PARSHAT VA’ETCHANAN (by Yehuda HaKohen) “I implored HaShem at that time, saying, `My L-rd, HaShem, You have begun to show Your servant Your greatness and Your strong hand, for what power is there in the heaven or on the earth that can perform according to Your mighty acts?
Let me now cross and see the good land that is on the other side of the Jordan, this good mountain and the Lebanon.’ But HaShem became angry with me because of you, and he did not listen to me; HaShem said to me, `It is too much for you! Do not continue to speak to Me further about this matter. Ascend to the top of the cliff and raise your eyes westward, northward, southward, and eastward, and see with your eyes, for you shall not cross the Jordan. But you shall command Yehoshua, and strengthen him and give him resolve, for he shall cross before this people and he shall cause them to inherit the land that you will see.’” (DEVARIM 3:25-28)
Moshe is prohibited from entering the Land of Israel and is instructed by G-D to stop praying on his own behalf. Yet HaShem does not forbid anyone else from pleading Moshe’s case as he had consistently done for Israel each time the nation sinned. Perhaps what the prophet is alluding to in blaming the people for his plight is the fact that not one Hebrew would pray for Moshe to enter the Promised Land. Had Israel loved their teacher on the level that he loved them, one tefillah might have been enough to annul the decree. Had the people sufficiently appreciated Moshe, perhaps they would have argued his case before HaShem as he had unfailingly done for them on so many occasions. But because of the generation’s lack of gratitude, Moshe was prohibited from crossing the Jordan River.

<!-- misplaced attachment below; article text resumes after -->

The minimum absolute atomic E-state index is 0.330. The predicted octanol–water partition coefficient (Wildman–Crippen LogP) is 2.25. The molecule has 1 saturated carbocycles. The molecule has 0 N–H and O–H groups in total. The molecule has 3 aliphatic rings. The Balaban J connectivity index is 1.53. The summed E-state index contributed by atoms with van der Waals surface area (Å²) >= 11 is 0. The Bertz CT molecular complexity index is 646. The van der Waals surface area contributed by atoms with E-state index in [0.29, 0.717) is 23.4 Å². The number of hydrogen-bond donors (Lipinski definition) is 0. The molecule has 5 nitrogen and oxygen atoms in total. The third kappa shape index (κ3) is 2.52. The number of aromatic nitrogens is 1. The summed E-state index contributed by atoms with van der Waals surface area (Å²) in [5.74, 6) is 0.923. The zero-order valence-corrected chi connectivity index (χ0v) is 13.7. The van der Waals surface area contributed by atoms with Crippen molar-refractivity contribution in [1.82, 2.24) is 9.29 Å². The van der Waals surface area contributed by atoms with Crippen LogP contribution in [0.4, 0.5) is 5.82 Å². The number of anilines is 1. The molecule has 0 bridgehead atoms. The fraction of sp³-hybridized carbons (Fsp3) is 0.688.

The numerical value of the word VA’ETCHANAN is five hundred and fifteen. The Midrash Rabbah teaches that Moshe prayed five hundred and fifteen times that he be permitted to enter Eretz Yisrael. HaShem commanded him to stop his tefillot at this point because had Moshe prayed five hundred and sixteen times, he would have elevated himself to a new spiritual height that would have permitted him to enter into the Land of Israel.
To fully understand this idea, it is first necessary to free our thinking from the erroneous Western concept of prayer. The English word “prayer” actually comes from a Latin word meaning “to beg” – precisely what many of us are mistakenly led to believe tefillah is. This misunderstanding, which often leads people to imagine G-D as some giant king taking pleasure in the begging of his subjects, actually prevents people from not only attaining a more mature perspective of HaShem but also from a advancing to higher levels of self-awareness.
HaShem is not some giant invisible tyrant but rather the timeless ultimate Reality without end that creates all, sustains all, empowers all and loves all. Everything in existence exists within Him and He transcends far beyond everything that exists.